Tuesday, December 21, 2010

"O sweet exchange..."


Good news for sinners from the Epistle to Diognetus, 9, 2nd century:

‘[God] himself took on him the burden of our iniquities, he gave his own Son as a ransom for us, the Holy One for transgressors, the blameless one for the wicked, the righteous one for the unrighteous, the incorruptible one for the corruptible, the immortal one for them that are mortal. For what other thing was capable of covering our sins than his righteousness? By what other one was it possible that we, the wicked and ungodly, could be justified, than by the only Son of God? O sweet exchange! O unsearchable operation! O benefits surpassing all expectation! — that the wickedness of many should be hid in a single Righteous One, and that the righteousness of one should justify many transgressors!’

Sunday, December 19, 2010

A definition of the local church?

This seems to be a decent working definition of the local church that would be helpful to call to mind every now and then as we 'forebear' and 'long-suffer' one with another:

The assembly is not the abode of Christian perfection; it is the abode of the family of God, those who through regeneration have been made partakers of His life and are developing in that life, sometimes in much weakness and limitation.  (Torch of the Testimony by John Kennedy, pg. 186-187)



Saturday, December 18, 2010

Lessons & Carols 2010

Here is a video with excerpts from Lessons & Carols held last evening at Santa Barbara Church of Our Savior.  The readings are by Efrem Zimbalist, Jr.  The harp solo is by Harmony Lange.  The intro singing is by Rev. Kemp and the Kemp Family Singers!


video

Saturday, December 4, 2010

Prayer of Contrition

The words of my mouth ring hollow.
With them do I vainly seek my own glory.
Deceptive thoughts too willingly I invite into my heart;
As if without understanding,
Entertaining them as a subterfuge for sin.
Indeed what I conceive in my heart and do is against Thee.

Yet where shall I now turn, but to Thee?
And who will deliver me from this mire, but the One I offend?
My only hope is in God's mercy.
Dear Lord, save me from my errant ways according to Thy Word.
Cleanse me and deliver me from my iniquity,
That I may know Thy lovingkindness and walk in Thy truth.

The Apostle Paul writes,
"Faithful is the saying and worthy of all acceptance,
That Christ Jesus came into the world to save sinners;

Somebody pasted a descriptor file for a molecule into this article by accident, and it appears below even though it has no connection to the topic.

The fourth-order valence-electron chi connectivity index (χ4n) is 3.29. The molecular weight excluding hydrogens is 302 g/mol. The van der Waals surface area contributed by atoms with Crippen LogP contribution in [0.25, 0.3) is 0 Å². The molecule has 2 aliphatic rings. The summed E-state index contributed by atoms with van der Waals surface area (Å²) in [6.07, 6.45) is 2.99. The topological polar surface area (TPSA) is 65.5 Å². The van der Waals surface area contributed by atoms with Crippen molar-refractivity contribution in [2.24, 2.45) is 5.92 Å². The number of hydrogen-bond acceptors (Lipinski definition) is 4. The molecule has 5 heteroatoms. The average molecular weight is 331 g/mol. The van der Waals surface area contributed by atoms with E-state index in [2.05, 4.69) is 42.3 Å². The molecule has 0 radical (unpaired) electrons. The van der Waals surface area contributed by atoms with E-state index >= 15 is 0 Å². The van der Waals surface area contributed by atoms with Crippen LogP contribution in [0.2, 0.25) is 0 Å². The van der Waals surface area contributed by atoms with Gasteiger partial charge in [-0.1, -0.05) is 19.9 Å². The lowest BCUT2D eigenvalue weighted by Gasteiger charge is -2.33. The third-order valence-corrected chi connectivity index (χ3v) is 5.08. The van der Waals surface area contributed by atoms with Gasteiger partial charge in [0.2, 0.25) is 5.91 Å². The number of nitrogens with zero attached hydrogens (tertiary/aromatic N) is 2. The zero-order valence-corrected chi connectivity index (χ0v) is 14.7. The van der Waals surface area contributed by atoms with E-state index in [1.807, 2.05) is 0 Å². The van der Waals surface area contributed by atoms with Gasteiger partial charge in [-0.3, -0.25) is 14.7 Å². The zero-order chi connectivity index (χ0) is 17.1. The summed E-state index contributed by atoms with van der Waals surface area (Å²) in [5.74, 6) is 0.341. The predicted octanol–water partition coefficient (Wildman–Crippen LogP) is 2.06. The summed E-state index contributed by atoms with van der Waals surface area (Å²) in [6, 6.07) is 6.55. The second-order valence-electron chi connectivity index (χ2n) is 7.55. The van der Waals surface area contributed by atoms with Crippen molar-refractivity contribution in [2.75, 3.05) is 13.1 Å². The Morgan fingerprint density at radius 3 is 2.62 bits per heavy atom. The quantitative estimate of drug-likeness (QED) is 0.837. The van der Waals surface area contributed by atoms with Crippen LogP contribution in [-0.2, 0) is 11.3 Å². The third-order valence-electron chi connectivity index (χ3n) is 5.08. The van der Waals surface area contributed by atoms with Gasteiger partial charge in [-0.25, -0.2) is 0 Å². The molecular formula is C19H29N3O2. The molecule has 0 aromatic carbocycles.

Of whom I am chief:  howbeit for this cause I obtained mercy..."

Therefore, my trust is in Thee alone O Lord
Who has borne my transgressions on the bloody cross,
Who has purchased and delivered me from sin and death unto holiness and life eternal.

Grant then unto me, an unworthy servant, this Thy great salvation.
That what Thou has graciously begun, Thou will complete,
By the merits and mediation of Thy dear Son Jesus Christ my Lord.
Amen.
-Jack Miller

[ASV 1 Timothy 1:15-16a]

From the Litany BCP 1662:
From all blindness of heart; from pride, vainglory, 
and hypocrisy; from envy, hatred, and malice, 
and all uncharitableness,
                     Good Lord, deliver us.

Friday, December 3, 2010

Worship Acceptable to God through Christ Jesus...

     R.S. Clark has a new post at Heidelblog titled The Scandal of Pagans Leading Worship commenting on the rising trend of pastors and clergy allowing "those who make no Christian profession, who regard themselves as non-Christians, non-believers, those we used to call “heathen” or “pagans” to lead worship through leading or playing musical instruments."  
     This is a timely essay by Scott on a wayward drift that touches too many churches today.  It seems that the before-unheard-of  idea of "inclusiveness of unbelievers" for the purpose of music in Christian worship is a growing phenomenon; unfortunately one that moves the church in the direction of the muting of the Gospel to the ears of the very unbelievers brought in to aid worship.  The rationale, apart from the increased aesthetic of music and singing, is that the talented unbeliever will be exposed to the Gospel.  Really?  The bright line between lost sinners under God's wrath and the merciful salvation offered in Christ is blurred as churches elevate the vehicle of music aesthetic in worship to a place of importance at or above that of the Word.  I was in a church that had unbelieving "cantors" (and, more or less, promoted the idea).  Beautiful singing... inspiring!  And after two years they moved on to another gig.  How can the Gospel be a clear call of repentance and faith to the lost who have already been brought into the worship of the Most High?  


Dr. Clark writes:
"Nowhere does the spiritual and epistemic antithesis come to a clearer expression in Holy Scripture than when it considers public, corporate worship. We live in the world, under God’s common providence, with unbeliever’s sharing (Matt 5:48) in God’s common gifts to humanity but when we gather, on the Sabbath, for Christian worship, we withdraw from the common into a special, sacred space and time. It is not a time to celebrate our common humanity with non-believers, it is not a time for cultural, artistic expression and achievement. It is a time to bow before the face of our Holy Triune God and worship him as he as commanded (WCF 21.1). In this sense, holiness is about distinction (antithesis) between belief and unbelief. To make something sacred is to set it aside. That’s what we are, in corporate worship, God’s holy people, his holy priesthood (1 Pet 2:5), a holy temple. It is then that we express our status as a “holy nation” (1 Pet 2:9)."


Amen.